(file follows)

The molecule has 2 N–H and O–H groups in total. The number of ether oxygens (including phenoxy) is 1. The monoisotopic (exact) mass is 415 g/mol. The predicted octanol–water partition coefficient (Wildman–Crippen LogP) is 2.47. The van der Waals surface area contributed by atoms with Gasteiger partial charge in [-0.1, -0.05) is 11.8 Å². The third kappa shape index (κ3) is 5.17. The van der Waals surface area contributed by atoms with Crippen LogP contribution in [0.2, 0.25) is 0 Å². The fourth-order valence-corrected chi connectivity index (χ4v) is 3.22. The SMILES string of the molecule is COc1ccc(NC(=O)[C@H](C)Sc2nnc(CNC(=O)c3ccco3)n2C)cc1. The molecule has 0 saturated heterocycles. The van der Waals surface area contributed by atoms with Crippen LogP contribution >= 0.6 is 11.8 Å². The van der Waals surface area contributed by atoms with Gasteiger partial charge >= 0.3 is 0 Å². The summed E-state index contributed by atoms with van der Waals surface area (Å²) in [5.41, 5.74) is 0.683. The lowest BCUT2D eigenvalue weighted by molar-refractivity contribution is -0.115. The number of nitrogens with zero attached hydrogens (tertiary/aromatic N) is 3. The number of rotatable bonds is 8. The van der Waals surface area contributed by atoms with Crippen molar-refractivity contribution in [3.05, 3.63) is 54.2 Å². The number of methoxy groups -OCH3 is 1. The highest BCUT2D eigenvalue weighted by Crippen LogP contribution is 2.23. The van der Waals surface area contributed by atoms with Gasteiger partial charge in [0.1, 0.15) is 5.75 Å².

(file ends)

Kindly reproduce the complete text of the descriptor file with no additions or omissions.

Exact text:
The molecule has 2 N–H and O–H groups in total. The number of ether oxygens (including phenoxy) is 1. The monoisotopic (exact) mass is 415 g/mol. The predicted octanol–water partition coefficient (Wildman–Crippen LogP) is 2.47. The van der Waals surface area contributed by atoms with Gasteiger partial charge in [-0.1, -0.05) is 11.8 Å². The third kappa shape index (κ3) is 5.17. The van der Waals surface area contributed by atoms with Crippen LogP contribution in [0.2, 0.25) is 0 Å². The fourth-order valence-corrected chi connectivity index (χ4v) is 3.22. The SMILES string of the molecule is COc1ccc(NC(=O)[C@H](C)Sc2nnc(CNC(=O)c3ccco3)n2C)cc1. The molecule has 0 saturated heterocycles. The van der Waals surface area contributed by atoms with Crippen LogP contribution >= 0.6 is 11.8 Å². The van der Waals surface area contributed by atoms with Gasteiger partial charge >= 0.3 is 0 Å². The summed E-state index contributed by atoms with van der Waals surface area (Å²) in [5.41, 5.74) is 0.683. The lowest BCUT2D eigenvalue weighted by molar-refractivity contribution is -0.115. The number of nitrogens with zero attached hydrogens (tertiary/aromatic N) is 3. The number of rotatable bonds is 8. The van der Waals surface area contributed by atoms with Crippen molar-refractivity contribution in [3.05, 3.63) is 54.2 Å². The number of methoxy groups -OCH3 is 1. The highest BCUT2D eigenvalue weighted by Crippen LogP contribution is 2.23. The van der Waals surface area contributed by atoms with Gasteiger partial charge in [0.1, 0.15) is 5.75 Å².